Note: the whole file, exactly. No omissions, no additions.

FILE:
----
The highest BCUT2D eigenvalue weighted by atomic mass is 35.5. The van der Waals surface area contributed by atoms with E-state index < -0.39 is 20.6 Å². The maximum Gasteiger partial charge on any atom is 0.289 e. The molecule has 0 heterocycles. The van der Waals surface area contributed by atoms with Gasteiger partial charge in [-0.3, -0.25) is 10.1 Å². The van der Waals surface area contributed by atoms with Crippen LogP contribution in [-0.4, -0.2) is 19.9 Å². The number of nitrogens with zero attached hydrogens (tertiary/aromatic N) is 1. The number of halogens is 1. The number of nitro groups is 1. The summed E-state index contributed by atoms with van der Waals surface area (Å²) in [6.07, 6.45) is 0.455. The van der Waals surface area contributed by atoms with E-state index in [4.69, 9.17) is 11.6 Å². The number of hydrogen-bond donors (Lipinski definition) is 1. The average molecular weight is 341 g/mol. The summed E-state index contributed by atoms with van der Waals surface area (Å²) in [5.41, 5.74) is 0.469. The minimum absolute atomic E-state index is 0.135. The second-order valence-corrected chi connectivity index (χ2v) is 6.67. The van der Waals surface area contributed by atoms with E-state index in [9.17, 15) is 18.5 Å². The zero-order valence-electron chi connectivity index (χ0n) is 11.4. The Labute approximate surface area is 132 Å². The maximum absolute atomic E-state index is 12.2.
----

The highest BCUT2D eigenvalue weighted by atomic mass is 35.5. The van der Waals surface area contributed by atoms with E-state index < -0.39 is 20.6 Å². The maximum Gasteiger partial charge on any atom is 0.289 e. The molecule has 0 heterocycles. The van der Waals surface area contributed by atoms with Gasteiger partial charge in [-0.3, -0.25) is 10.1 Å². The van der Waals surface area contributed by atoms with Crippen LogP contribution in [-0.4, -0.2) is 19.9 Å². The number of nitrogens with zero attached hydrogens (tertiary/aromatic N) is 1. The number of halogens is 1. The number of nitro groups is 1. The summed E-state index contributed by atoms with van der Waals surface area (Å²) in [6.07, 6.45) is 0.455. The van der Waals surface area contributed by atoms with E-state index in [4.69, 9.17) is 11.6 Å². The number of hydrogen-bond donors (Lipinski definition) is 1. The average molecular weight is 341 g/mol. The summed E-state index contributed by atoms with van der Waals surface area (Å²) in [5.41, 5.74) is 0.469. The minimum absolute atomic E-state index is 0.135. The second-order valence-corrected chi connectivity index (χ2v) is 6.67. The van der Waals surface area contributed by atoms with E-state index in [9.17, 15) is 18.5 Å². The zero-order valence-electron chi connectivity index (χ0n) is 11.4. The Labute approximate surface area is 132 Å². The maximum absolute atomic E-state index is 12.2.